Why is a hamburger called a hamburger?
But just why is a hamburger called a hamburger?
Hamburgers are a very common type of food that we all love to eat now and again. In fact, 2% of Americans admit they love eating a hamburger for breakfast, whereas 75% unsurprisingly have it at dinner. Most commonly, hamburgers are made with beef meat, making it a delicacy that is not only tasty but also satiates your hunger.
With that in mind, since hamburgers are made with beef, there is no “ham” in them – so why is it called a hamburger when there’s no ham? Shouldn’t it be called a “beef burger”? In fact, why call it “burger” in the first place and not just a sandwich? No, you’re not crazy for having these questions going through your head; other people thought about that too.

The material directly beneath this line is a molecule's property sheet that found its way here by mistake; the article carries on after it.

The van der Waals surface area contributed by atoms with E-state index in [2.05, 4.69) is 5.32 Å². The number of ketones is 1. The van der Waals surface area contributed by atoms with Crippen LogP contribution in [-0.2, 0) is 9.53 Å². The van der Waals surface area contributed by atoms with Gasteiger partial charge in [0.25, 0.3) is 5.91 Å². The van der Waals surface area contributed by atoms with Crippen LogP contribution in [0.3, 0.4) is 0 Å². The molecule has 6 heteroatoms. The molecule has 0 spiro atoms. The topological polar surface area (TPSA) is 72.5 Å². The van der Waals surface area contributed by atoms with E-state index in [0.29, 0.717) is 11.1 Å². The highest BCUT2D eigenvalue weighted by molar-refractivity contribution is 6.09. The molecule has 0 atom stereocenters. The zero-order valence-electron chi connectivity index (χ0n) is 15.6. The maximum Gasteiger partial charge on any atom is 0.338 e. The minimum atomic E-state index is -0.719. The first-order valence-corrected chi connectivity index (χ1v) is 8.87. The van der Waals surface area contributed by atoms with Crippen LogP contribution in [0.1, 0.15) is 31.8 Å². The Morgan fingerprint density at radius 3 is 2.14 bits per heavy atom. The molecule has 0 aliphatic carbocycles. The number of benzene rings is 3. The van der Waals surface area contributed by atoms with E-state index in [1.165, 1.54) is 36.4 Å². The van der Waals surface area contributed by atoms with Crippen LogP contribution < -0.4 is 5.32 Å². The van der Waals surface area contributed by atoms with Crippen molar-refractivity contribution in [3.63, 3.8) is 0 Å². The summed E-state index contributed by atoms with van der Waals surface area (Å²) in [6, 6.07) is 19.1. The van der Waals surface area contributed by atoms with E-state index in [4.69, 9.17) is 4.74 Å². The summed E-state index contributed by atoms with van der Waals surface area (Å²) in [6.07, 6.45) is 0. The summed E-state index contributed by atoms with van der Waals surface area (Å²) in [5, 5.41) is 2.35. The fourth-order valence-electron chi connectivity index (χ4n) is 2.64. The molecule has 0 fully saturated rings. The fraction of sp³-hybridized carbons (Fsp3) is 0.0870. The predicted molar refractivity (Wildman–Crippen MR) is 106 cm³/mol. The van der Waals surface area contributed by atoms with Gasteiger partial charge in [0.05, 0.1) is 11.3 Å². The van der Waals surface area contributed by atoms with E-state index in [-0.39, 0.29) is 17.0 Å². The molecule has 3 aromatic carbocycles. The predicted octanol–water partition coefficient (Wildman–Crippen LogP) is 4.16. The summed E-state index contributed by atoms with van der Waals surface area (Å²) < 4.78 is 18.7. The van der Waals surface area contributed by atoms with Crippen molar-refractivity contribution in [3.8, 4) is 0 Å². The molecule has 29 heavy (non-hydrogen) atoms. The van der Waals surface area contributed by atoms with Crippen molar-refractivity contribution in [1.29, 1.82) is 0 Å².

The common belief is that the hamburger got its name from a dish named “Hamburg Steak” (or Hamburg Style Beef). They took the word “Hamburg,” and added the ending “-er” in order to turn it into a new noun – a specific food that came from Hamburg. Yes, German may sound complicated, but it’s actually that simple.
This “Hamburg Steak” appeared in the U.S. somewhere in the 19th century, the dish being nothing more than chopped meat that was eaten raw. In 1904, the dish was turned into the compilation that we know today, being served at the World’s Fair in St. Louis.
Nowadays, hamburgers are made from all kinds of meat, going from chicken to turkey and fish. So, it’s not just beef. There are even meatless hamburgers for those who prefer a plant-based diet. That being said, since everyone has been calling them hamburgers for so long, we can’t really seem to use another term for them. It’s the “Hamburg originating dish,” and at this point, we are stuck with the name.